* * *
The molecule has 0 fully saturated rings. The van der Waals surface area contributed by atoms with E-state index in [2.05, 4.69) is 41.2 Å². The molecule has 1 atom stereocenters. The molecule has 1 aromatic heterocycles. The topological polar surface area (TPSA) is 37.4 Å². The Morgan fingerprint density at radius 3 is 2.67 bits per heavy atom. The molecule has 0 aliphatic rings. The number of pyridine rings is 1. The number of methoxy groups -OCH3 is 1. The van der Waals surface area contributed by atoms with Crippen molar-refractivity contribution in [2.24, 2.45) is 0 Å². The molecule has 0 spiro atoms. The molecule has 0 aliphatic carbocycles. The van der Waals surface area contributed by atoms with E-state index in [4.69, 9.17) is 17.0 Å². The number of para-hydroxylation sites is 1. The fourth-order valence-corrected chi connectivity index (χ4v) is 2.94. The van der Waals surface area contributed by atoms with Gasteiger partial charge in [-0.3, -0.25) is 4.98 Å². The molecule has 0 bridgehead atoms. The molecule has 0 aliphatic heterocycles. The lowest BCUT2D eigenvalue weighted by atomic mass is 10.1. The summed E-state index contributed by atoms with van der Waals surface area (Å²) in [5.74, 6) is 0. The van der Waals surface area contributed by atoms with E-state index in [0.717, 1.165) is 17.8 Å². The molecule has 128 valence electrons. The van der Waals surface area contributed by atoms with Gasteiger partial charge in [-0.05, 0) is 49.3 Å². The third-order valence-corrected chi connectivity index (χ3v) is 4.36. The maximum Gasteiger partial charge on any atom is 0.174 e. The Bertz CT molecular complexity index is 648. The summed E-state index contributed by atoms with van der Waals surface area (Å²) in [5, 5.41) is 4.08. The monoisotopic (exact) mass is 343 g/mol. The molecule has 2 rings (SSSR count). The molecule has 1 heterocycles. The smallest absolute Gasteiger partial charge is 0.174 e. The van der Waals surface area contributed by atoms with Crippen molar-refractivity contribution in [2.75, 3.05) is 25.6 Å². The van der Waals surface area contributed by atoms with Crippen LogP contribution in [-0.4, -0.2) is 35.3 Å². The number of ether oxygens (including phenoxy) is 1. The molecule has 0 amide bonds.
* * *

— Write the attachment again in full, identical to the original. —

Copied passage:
The molecule has 0 fully saturated rings. The van der Waals surface area contributed by atoms with E-state index in [2.05, 4.69) is 41.2 Å². The molecule has 1 atom stereocenters. The molecule has 1 aromatic heterocycles. The topological polar surface area (TPSA) is 37.4 Å². The Morgan fingerprint density at radius 3 is 2.67 bits per heavy atom. The molecule has 0 aliphatic rings. The number of pyridine rings is 1. The number of methoxy groups -OCH3 is 1. The van der Waals surface area contributed by atoms with Crippen molar-refractivity contribution in [2.24, 2.45) is 0 Å². The molecule has 0 spiro atoms. The molecule has 0 aliphatic carbocycles. The van der Waals surface area contributed by atoms with E-state index in [4.69, 9.17) is 17.0 Å². The number of para-hydroxylation sites is 1. The fourth-order valence-corrected chi connectivity index (χ4v) is 2.94. The van der Waals surface area contributed by atoms with Gasteiger partial charge in [-0.3, -0.25) is 4.98 Å². The molecule has 0 bridgehead atoms. The molecule has 0 aliphatic heterocycles. The lowest BCUT2D eigenvalue weighted by atomic mass is 10.1. The summed E-state index contributed by atoms with van der Waals surface area (Å²) in [5.74, 6) is 0. The van der Waals surface area contributed by atoms with E-state index in [0.717, 1.165) is 17.8 Å². The molecule has 128 valence electrons. The van der Waals surface area contributed by atoms with Gasteiger partial charge in [-0.05, 0) is 49.3 Å². The third-order valence-corrected chi connectivity index (χ3v) is 4.36. The maximum Gasteiger partial charge on any atom is 0.174 e. The Bertz CT molecular complexity index is 648. The summed E-state index contributed by atoms with van der Waals surface area (Å²) in [5, 5.41) is 4.08. The monoisotopic (exact) mass is 343 g/mol. The molecule has 2 rings (SSSR count). The molecule has 1 heterocycles. The smallest absolute Gasteiger partial charge is 0.174 e. The van der Waals surface area contributed by atoms with Crippen molar-refractivity contribution in [2.75, 3.05) is 25.6 Å². The van der Waals surface area contributed by atoms with Crippen LogP contribution in [-0.4, -0.2) is 35.3 Å². The number of ether oxygens (including phenoxy) is 1. The molecule has 0 amide bonds.